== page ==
And this goes to my second observation. If a theology meme is like a virus the meme/virus competes against the host's defenses. For viruses this is our immune system. But what constitutes a theological immune system?

Because, in my opinion, it looks like lots of people in the churches I attend have compromised theological immune systems. Any theological meme, no matter how poor, weird, or dubious, can get adopted and propagated within a church via the disease vectors of small groups and adult bible classes. Soon we have this bad theology mimetic outbreak. And you almost feel the need to quarantine your children against the epidemic ("Sally, I know your Sunday School teacher told you X, but that's not right.").

So, how do protect ourselves? How do we help improve theological immune systems? How do we help provide theological vaccinations?

Because bad theology is at epidemic proportions in America.

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10 thoughts on “Theology and Evolutionary Psychology, Interlude (Yeah, another one): Memes and Theological Immune Systems”

  1. I like the metaphor of theological memes. However, I am a bit uneasy about taking it to the level of a theological immune system. No doubt, there is much pathogenic theology out there, but who has the authoritarian position to state absolutely what is good and bad? That reminds of Foucalt's panopticon of power, and that's an arena I'd rather not be in.

    Rather, I suggest we take the microbiological example further. One of the body's best defenses is to let nonpathogenic, or even helpful microbes proliferate. These compete against the pathogenic microbes for the wealth of nutrients that the body as a host offers.

    Perhaps instead of creating a system to quarantine bad theology(which runs the risk of becoming a theological Foucaltian nightmare), we should merely host and produce as much good theology as possible in hopes that it will take root and block out the bad theology.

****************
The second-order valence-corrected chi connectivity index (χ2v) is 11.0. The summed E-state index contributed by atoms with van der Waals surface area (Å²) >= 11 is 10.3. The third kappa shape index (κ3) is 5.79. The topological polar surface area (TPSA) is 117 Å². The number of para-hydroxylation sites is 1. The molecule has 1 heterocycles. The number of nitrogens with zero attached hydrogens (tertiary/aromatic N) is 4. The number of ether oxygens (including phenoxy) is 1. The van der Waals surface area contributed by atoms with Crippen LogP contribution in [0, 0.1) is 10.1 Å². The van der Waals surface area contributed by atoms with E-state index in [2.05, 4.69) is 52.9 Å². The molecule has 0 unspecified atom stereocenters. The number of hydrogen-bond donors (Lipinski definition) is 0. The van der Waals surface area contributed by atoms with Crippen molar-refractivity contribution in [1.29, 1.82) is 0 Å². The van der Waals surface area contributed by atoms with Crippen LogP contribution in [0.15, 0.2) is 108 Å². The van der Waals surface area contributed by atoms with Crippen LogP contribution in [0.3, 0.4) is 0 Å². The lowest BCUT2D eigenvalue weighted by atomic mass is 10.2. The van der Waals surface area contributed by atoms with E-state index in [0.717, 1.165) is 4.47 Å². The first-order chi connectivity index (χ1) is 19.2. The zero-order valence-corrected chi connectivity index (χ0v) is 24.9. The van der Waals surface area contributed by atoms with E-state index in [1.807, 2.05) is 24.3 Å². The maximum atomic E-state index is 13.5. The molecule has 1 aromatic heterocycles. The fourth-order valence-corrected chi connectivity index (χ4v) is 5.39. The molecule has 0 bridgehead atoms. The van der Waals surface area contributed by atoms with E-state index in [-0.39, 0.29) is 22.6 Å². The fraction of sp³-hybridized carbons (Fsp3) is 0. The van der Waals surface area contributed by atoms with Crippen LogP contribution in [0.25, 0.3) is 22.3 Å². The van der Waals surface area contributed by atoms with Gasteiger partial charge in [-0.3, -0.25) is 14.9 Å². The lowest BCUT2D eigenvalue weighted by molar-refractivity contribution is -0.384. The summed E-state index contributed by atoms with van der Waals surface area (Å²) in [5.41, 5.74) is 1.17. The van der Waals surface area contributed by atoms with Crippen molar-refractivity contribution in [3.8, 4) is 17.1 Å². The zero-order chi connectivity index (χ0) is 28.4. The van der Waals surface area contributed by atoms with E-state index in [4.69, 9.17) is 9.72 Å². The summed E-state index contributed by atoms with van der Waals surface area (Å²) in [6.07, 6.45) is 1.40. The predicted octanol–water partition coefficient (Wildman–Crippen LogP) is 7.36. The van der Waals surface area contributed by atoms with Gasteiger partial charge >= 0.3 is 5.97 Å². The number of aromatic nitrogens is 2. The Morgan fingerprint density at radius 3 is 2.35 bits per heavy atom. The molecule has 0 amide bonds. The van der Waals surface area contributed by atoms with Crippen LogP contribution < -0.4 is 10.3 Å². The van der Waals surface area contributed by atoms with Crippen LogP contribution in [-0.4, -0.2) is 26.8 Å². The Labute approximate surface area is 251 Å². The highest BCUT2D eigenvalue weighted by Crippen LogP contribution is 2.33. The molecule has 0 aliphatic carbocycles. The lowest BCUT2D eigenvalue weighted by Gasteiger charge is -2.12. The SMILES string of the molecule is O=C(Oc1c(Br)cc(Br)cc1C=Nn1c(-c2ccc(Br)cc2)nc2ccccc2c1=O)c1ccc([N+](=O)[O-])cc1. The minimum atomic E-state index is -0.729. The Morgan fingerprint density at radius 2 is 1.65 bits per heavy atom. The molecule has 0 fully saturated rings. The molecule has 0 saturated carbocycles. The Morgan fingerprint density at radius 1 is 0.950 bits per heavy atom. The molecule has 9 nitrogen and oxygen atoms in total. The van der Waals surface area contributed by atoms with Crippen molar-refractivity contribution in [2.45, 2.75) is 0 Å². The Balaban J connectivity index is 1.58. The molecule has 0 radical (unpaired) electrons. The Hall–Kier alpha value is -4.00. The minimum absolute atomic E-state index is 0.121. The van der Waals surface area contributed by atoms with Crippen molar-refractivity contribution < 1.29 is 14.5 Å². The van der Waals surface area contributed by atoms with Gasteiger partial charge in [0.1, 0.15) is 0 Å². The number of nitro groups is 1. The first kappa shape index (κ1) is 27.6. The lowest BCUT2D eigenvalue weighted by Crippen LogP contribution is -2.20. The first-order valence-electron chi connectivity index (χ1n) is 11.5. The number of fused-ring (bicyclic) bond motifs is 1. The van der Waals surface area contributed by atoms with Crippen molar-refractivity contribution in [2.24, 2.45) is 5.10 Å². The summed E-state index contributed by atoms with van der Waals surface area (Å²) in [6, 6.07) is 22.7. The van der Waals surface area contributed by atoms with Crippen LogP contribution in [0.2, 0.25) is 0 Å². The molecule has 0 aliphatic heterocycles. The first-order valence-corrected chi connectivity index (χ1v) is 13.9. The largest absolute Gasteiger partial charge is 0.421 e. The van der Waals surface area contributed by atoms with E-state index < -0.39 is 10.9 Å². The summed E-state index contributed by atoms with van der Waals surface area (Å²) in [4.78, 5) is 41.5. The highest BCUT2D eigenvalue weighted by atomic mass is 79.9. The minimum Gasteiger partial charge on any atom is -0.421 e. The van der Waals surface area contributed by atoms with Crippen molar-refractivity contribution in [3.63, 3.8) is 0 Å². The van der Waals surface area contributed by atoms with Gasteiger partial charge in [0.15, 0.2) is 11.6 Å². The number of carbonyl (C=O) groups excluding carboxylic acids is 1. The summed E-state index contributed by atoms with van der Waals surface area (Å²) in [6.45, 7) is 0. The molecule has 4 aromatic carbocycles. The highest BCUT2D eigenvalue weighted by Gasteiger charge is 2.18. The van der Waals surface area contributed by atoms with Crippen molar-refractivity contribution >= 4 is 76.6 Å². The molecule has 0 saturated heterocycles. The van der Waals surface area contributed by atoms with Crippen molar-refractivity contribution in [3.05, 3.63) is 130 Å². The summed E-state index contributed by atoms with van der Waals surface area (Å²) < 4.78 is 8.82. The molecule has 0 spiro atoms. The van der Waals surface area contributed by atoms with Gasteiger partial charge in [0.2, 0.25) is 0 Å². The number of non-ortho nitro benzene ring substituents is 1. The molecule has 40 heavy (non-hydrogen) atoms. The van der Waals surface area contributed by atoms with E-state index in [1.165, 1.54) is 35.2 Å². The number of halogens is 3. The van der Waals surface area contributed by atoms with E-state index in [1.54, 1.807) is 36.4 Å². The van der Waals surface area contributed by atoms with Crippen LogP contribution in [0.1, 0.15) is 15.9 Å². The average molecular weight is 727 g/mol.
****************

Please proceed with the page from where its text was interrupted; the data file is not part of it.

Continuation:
2. Dave,
    That is a brilliant insight. Plus, it makes me sound hypocritical (or at least lacking insight) as that is exactly the idea behind this blog: To let ideas compete and see which thrive.

    All in all, just a fantastic point.

  3. Richard,

    In light of Girard's notions of mimetic conflict, we might want to consider how good and/or bad memes
    contribute to pathogenic social behavior--i.e. to scapegoating and sacrifice. According to Girard, "sacrificial violence" is a minimal and "divinely" blessed "vaccine" which, at least temprarily (like yearly flu vaccines), strengthens religious and social immune systems. "Eradicating" bad theology is simply another form of genocide.



  4. It seems to me that the product of evolution, whether biological or cultural, is diversity. As I was reading through the list of what people were coming up with as the worst theological innovations, I couldn't help but be struck at the variety there. Some I agreed with, some I didn't. Certainly in biology, diversity is advantageous for survival. I'm starting to think that the same is true, theologically speaking. Thus, any sort of eradication program would have the effect of limiting diversity and in effect, survival. That made me wonder if maybe the worst theological innovation is that of nonacceptance of "heresy" or heterodoxy. Perhaps, when the seeds of Christianity were sown, it would have been best to give them all a chance at first. Then, hopefully, the inherently strongest or best suited for the cultural environment will survive. I guess this is similar to Dave's point at this level.